". . . merely introduced [the agent] to Russ and, as we have noted, wandered away to purchase some food while preliminary negotiations were in progress. And, even of more significance, when [the agent] and Russ consummated the sale on a public street corner in full view of Agent Miller, the informer remained inside the Most Bar and did not even witness the most crucial step in the offense." Id., at 845.
The Court also emphasized in Russ, that there was no issue of entrapment and that the identification of the defendant was most credible. Each of these factors, although not decisive when considered separately, taken together led the Court to conclude that Russ had not been denied a fair trial by the nondisclosure of the informant's identity.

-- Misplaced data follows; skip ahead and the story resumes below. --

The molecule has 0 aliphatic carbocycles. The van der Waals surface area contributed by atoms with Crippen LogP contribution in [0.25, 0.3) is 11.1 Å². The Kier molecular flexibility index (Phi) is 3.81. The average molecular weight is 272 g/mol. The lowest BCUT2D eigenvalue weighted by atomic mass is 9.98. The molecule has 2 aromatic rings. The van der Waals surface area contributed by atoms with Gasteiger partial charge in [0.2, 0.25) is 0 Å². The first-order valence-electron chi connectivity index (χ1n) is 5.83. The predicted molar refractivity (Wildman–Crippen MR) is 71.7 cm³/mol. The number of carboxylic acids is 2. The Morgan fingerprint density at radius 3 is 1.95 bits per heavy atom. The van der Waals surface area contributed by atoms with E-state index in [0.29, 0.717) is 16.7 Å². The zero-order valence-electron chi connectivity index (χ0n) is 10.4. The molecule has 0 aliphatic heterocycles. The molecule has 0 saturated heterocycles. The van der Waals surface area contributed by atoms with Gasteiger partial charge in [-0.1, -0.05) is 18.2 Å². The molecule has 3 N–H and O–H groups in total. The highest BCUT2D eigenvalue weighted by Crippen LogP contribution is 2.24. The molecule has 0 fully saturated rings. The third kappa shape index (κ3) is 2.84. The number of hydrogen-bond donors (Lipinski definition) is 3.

In this case as well, when the factors are considered together: the minimal role the informer played, the strong identification testimony, the lack of any allegation of entrapment, and the paucity of petitioner's alibi defense, lead to the conclusion that the trial court properly denied petitioner's request for disclosure. Accordingly, it is
ORDERED that the writ of habeas corpus be denied and the petition dismissed.
The Clerk is directed to forward a copy of this Memorandum and Order to the petitioner, Domingo Pena, Clinton Correctional Facility, Dannemora, New York, and to the Attorney General of the State of New York.
Thomas C. Platt / U.S.D.J.